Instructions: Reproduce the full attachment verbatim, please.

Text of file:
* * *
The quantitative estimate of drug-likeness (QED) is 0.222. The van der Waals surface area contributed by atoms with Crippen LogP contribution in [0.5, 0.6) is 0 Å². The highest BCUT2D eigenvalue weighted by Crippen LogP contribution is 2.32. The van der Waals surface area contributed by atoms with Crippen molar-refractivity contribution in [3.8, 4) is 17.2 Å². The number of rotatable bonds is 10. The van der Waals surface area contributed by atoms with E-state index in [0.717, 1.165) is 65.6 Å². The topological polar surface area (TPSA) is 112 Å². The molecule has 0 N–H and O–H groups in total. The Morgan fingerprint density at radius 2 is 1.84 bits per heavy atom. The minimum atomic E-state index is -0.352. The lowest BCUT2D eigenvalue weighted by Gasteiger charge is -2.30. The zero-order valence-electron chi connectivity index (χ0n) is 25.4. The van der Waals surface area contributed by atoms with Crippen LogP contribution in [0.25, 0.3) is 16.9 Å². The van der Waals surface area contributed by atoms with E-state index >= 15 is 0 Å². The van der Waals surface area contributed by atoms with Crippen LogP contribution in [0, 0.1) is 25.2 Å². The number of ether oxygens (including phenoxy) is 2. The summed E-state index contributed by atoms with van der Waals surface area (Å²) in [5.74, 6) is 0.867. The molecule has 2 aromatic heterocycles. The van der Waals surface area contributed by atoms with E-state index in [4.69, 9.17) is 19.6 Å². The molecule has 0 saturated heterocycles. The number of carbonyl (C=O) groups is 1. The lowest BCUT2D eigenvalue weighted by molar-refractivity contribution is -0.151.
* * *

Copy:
The quantitative estimate of drug-likeness (QED) is 0.222. The van der Waals surface area contributed by atoms with Crippen LogP contribution in [0.5, 0.6) is 0 Å². The highest BCUT2D eigenvalue weighted by Crippen LogP contribution is 2.32. The van der Waals surface area contributed by atoms with Crippen molar-refractivity contribution in [3.8, 4) is 17.2 Å². The number of rotatable bonds is 10. The van der Waals surface area contributed by atoms with E-state index in [0.717, 1.165) is 65.6 Å². The topological polar surface area (TPSA) is 112 Å². The molecule has 0 N–H and O–H groups in total. The Morgan fingerprint density at radius 2 is 1.84 bits per heavy atom. The minimum atomic E-state index is -0.352. The lowest BCUT2D eigenvalue weighted by Gasteiger charge is -2.30. The zero-order valence-electron chi connectivity index (χ0n) is 25.4. The van der Waals surface area contributed by atoms with Crippen LogP contribution in [0.25, 0.3) is 16.9 Å². The van der Waals surface area contributed by atoms with E-state index >= 15 is 0 Å². The van der Waals surface area contributed by atoms with Crippen LogP contribution in [0, 0.1) is 25.2 Å². The number of ether oxygens (including phenoxy) is 2. The summed E-state index contributed by atoms with van der Waals surface area (Å²) in [5.74, 6) is 0.867. The molecule has 2 aromatic heterocycles. The van der Waals surface area contributed by atoms with E-state index in [4.69, 9.17) is 19.6 Å². The molecule has 0 saturated heterocycles. The number of carbonyl (C=O) groups is 1. The lowest BCUT2D eigenvalue weighted by molar-refractivity contribution is -0.151.